Jim Murdoch said...

Now when I was growing up it was 'goolies'.

nicole said...

OMG, how funny! Thanks for the laugh......I really needed it today.

Jena Isle said...

Is this the portion where I am suppose to laugh? LOL...kidding Ken, This must be good being "spoken".

Thanks for sharing.

Caledonian Jim said...

Gratifying to hear that the Irish use good Scottish words like "dunt"!

hope said...

Ah, I can always trust you to add to my vocabulary. :)

Matthew S. Urdan said...

True, although Bollocks was used in Mamma Mia by Colin Firth twice. It seemed out of place in the movie. Oh, and I'm pretty sure the term is never used in Dublin....Ohio....that is. (Wealthy NW suburb of Columbus, if you were interested in a geography lesson. Okay, I'm rambling...must be the cold medicine. Later.)

Ana said...

thanks for sharing! interesting story you have here.

Ken Armstrong said...

Yes, Jim, when I was growing up it wasn't goolies, but that's a whole other story :)

Caledonian Jim: I love 'Dunt', for me it means 'headbutt'. How that work's in the goolies is a bit of a mystery - maybe the accused was a midget? :)

Fiendish: I'm relieved you were no more graphic that 'saw you take your first steps'. Eighty is quite young these days... 'years left yet, I'm sure.

Matt: You're getting all political over there - I'll have to keep my head down for a while, it's all too partisan for a fence-sitter like me, but you go dude, it's good stuff!!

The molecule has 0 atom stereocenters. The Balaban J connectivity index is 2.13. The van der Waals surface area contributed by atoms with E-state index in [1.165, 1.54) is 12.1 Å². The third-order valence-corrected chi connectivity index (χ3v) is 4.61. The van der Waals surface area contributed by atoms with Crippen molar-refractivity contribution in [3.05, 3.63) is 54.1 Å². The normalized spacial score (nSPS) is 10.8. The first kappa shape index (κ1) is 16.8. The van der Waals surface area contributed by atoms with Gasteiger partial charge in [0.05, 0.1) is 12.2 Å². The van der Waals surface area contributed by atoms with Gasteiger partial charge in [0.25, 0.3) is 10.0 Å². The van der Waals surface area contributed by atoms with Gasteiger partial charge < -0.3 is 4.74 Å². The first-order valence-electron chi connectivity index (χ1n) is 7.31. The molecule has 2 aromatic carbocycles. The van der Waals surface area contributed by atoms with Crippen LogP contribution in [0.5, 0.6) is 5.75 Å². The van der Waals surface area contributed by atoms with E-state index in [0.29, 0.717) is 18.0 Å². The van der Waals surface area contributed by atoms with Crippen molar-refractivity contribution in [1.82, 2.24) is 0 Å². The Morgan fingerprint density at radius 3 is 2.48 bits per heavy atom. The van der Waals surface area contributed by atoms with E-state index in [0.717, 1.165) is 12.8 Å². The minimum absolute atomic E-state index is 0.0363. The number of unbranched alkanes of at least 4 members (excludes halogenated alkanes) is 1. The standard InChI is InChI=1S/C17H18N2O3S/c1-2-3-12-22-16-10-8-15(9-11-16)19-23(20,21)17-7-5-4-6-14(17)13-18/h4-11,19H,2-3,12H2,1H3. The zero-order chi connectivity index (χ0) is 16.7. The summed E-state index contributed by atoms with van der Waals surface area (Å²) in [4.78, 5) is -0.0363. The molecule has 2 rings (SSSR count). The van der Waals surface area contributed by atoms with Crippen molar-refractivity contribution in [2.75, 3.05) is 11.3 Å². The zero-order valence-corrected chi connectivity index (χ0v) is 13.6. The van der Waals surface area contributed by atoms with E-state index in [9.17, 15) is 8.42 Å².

Matthew S. Urdan said...

What? Me Political? I haven't given any money or time to McCain/Palin. Democrats are labeling me as a traitor, Republicans are embracing my views. I'm just being fair. When I see a spade I say: "Hey, Spade!" And the spade says: "Yeah, what?"
And I point to the spade and say:
"You're a spade!"
Unfortunately, in this country, (USA), the spades rarely reply: "Duhhhhh."

Congratulations on winning the trivia contest on You Should Own....You've got way too much time on your hands, Mate!

Ken Armstrong said...

Well, 'Political' was intended as a criticism or anything :)

I only know what I'm told about American Politics and I fear that a lot of what I'm told comes from a particular bias.

So I don't get into American Politics. Why should I? I'm Irish after all. :)

But good luck with it - I'll be lurking...

Ken Armstrong said...

Dang Dude! That last comment was supposed to read:

"Well, 'Political' wasn't intended as a criticism or anything"

Silly me. :)

Dave King said...

Liked the story greatly. What is a dunt?

Margaret said...

Ha! I knew what bollix was, but hadn't a clue as to what a dunt was until you let it out in the comments here.

I've seen in the movies where a guy charges another guy like a bull and the head would end up in the stomach or the bollix, so don't guess he would have be be a midget necessarily.

I think you got 14 diggs the last I checked.

êòê

Ken Armstrong said...

On reflection (on 'dunt') I believe the word is largely onomatapaic. The word reflects the solid thud that occurs when one head meets another with force. :)

I think our hero was further bastardising the usage by applying it to his foot or hand. I'll forgive him, he left me with a fun story.